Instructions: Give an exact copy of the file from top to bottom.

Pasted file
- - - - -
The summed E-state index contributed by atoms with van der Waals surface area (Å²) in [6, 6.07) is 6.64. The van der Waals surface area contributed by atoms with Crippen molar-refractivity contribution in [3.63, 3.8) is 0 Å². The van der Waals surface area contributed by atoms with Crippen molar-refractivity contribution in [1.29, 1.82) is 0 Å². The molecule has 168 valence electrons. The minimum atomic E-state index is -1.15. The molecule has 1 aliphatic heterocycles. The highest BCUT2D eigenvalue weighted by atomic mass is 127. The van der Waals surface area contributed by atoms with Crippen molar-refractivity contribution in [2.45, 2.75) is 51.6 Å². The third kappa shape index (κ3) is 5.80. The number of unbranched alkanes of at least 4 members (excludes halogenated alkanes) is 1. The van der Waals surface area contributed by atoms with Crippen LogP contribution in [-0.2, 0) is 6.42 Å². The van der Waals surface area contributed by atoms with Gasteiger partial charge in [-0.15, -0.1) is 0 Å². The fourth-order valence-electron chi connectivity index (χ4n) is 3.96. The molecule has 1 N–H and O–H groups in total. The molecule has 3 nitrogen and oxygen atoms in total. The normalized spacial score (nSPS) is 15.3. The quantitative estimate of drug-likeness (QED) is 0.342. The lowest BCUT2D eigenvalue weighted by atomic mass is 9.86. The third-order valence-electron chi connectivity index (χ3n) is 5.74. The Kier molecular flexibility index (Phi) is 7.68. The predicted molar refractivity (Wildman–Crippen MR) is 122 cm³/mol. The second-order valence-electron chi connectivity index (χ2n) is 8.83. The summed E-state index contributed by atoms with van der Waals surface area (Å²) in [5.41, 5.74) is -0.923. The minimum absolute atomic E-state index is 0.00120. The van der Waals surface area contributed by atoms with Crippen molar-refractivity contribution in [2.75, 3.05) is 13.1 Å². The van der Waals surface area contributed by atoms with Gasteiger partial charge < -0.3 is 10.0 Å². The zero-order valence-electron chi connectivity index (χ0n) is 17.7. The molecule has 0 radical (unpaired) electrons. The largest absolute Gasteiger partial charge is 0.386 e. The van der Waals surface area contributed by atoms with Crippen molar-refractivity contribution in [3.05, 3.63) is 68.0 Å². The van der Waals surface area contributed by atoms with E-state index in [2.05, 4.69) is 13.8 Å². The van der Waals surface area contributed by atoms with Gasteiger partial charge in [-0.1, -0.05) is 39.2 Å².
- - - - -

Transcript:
The summed E-state index contributed by atoms with van der Waals surface area (Å²) in [6, 6.07) is 6.64. The van der Waals surface area contributed by atoms with Crippen molar-refractivity contribution in [3.63, 3.8) is 0 Å². The van der Waals surface area contributed by atoms with Crippen molar-refractivity contribution in [1.29, 1.82) is 0 Å². The molecule has 168 valence electrons. The minimum atomic E-state index is -1.15. The molecule has 1 aliphatic heterocycles. The highest BCUT2D eigenvalue weighted by atomic mass is 127. The van der Waals surface area contributed by atoms with Crippen molar-refractivity contribution in [2.45, 2.75) is 51.6 Å². The third kappa shape index (κ3) is 5.80. The number of unbranched alkanes of at least 4 members (excludes halogenated alkanes) is 1. The van der Waals surface area contributed by atoms with Crippen LogP contribution in [-0.2, 0) is 6.42 Å². The van der Waals surface area contributed by atoms with Gasteiger partial charge in [-0.15, -0.1) is 0 Å². The fourth-order valence-electron chi connectivity index (χ4n) is 3.96. The molecule has 1 N–H and O–H groups in total. The molecule has 3 nitrogen and oxygen atoms in total. The normalized spacial score (nSPS) is 15.3. The quantitative estimate of drug-likeness (QED) is 0.342. The lowest BCUT2D eigenvalue weighted by atomic mass is 9.86. The third-order valence-electron chi connectivity index (χ3n) is 5.74. The Kier molecular flexibility index (Phi) is 7.68. The predicted molar refractivity (Wildman–Crippen MR) is 122 cm³/mol. The second-order valence-electron chi connectivity index (χ2n) is 8.83. The summed E-state index contributed by atoms with van der Waals surface area (Å²) in [5.41, 5.74) is -0.923. The minimum absolute atomic E-state index is 0.00120. The van der Waals surface area contributed by atoms with Crippen molar-refractivity contribution in [2.75, 3.05) is 13.1 Å². The van der Waals surface area contributed by atoms with Gasteiger partial charge < -0.3 is 10.0 Å². The zero-order valence-electron chi connectivity index (χ0n) is 17.7. The molecule has 0 radical (unpaired) electrons. The largest absolute Gasteiger partial charge is 0.386 e. The van der Waals surface area contributed by atoms with Crippen molar-refractivity contribution in [3.05, 3.63) is 68.0 Å². The van der Waals surface area contributed by atoms with E-state index in [2.05, 4.69) is 13.8 Å². The van der Waals surface area contributed by atoms with Gasteiger partial charge in [-0.1, -0.05) is 39.2 Å².